FIG. 2.

Fabrication process of the BRM device by electron beam lithography (EBL) and plasma etching. By sputtering, Si as an etching mask, Au and Cr as adhesion layers, and Si as a sacrificial layer, with thicknesses of 150, 300, 5, and 500 nm, respectively, were deposited on a quartz-glass substrate. A positive electron beam (EB) resist (gL2000, Gluon Lab.) was patterned by EBL (JBX-6300FS, JEOL) (a) and the top Si layer was also patterned by reactive ion etching (RIE) with SF6 gas (b). Then, the Au layer was etched by ion milling with Ar plasma, followed by etching of the lower Si layer by SF6 RIE (c). A second EBL was performed with an EB resist to distinguish fixed bars and movable beams (d). The EB resist was diluted to facilitate its penetration into the slits of grating. The exposed parts of Si serving as movable beams were etched with XeF2 gas (e). Finally, the resist was removed with O2 plasma (f).

Close modal

The images of the fabricated BRM device are shown in Fig. 3. As designed, the movable beams connected to the suspended Au membrane and fixed bars isolated from the pattern were alternately arranged. Figure 3(d) shows the profile of the A–A′ cross-section of the grating part shown in Fig. 3(b) as measured using a laser microscope (VK-X 250, KEYENCE) after its release. It shows that the suspended Au nanograting has deformed into an upward convex shape along the direction perpendicular to the slit [Fig. 3(d)]. This could to be due to the residual stress of the deposited films. This stress-induced deformation caused an initial displacement of about 600 nm at the center of the element.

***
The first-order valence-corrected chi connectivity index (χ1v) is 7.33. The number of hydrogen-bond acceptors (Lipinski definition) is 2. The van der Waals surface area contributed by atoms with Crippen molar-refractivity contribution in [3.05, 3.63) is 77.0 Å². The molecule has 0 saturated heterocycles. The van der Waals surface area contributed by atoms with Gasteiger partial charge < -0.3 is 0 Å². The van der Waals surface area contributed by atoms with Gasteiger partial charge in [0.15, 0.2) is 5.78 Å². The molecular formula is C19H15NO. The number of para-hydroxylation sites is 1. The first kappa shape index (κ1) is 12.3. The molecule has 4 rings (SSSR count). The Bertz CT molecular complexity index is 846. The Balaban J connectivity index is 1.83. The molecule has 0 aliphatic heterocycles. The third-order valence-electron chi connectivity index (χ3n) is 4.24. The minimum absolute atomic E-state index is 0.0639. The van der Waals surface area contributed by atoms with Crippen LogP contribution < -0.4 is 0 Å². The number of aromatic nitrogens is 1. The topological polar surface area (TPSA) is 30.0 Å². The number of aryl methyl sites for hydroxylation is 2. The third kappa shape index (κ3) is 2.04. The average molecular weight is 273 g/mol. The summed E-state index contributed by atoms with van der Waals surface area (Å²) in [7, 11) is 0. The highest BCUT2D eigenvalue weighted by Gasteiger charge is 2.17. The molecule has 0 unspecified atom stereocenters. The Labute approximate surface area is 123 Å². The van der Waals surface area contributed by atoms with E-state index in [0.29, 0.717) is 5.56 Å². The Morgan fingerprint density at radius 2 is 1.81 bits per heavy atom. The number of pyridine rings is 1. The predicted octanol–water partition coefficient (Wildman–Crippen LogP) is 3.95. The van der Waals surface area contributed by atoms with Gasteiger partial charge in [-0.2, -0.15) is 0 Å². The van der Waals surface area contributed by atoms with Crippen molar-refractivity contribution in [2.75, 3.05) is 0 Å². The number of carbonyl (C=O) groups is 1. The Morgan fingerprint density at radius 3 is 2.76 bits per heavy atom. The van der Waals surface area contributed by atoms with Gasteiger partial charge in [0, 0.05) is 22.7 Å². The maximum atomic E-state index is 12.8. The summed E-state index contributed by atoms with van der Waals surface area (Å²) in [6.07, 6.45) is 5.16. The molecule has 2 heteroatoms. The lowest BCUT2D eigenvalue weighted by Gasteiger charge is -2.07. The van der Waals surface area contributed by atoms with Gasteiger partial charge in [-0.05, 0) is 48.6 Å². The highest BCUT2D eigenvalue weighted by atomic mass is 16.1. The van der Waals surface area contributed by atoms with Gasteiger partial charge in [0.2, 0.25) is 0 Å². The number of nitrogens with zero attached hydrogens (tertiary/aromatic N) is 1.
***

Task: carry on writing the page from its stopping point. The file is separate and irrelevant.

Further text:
FIG. 3.

(a) SEM image of the entire BRM device. (b) and (c) Laser microscopy images of the nanograting of the BRM device (b) and of the root of its beams (c): the modulation was measured by focusing on the part indicated by the white circle in (b). (d) A two-dimensional profile across the device [red line in (b)] measured with a laser microscope.

FIG. 3.

(a) SEM image of the entire BRM device. (b) and (c) Laser microscopy images of the nanograting of the BRM device (b) and of the root of its beams (c): the modulation was measured by focusing on the part indicated by the white circle in (b). (d) A two-dimensional profile across the device [red line in (b)] measured with a laser microscope.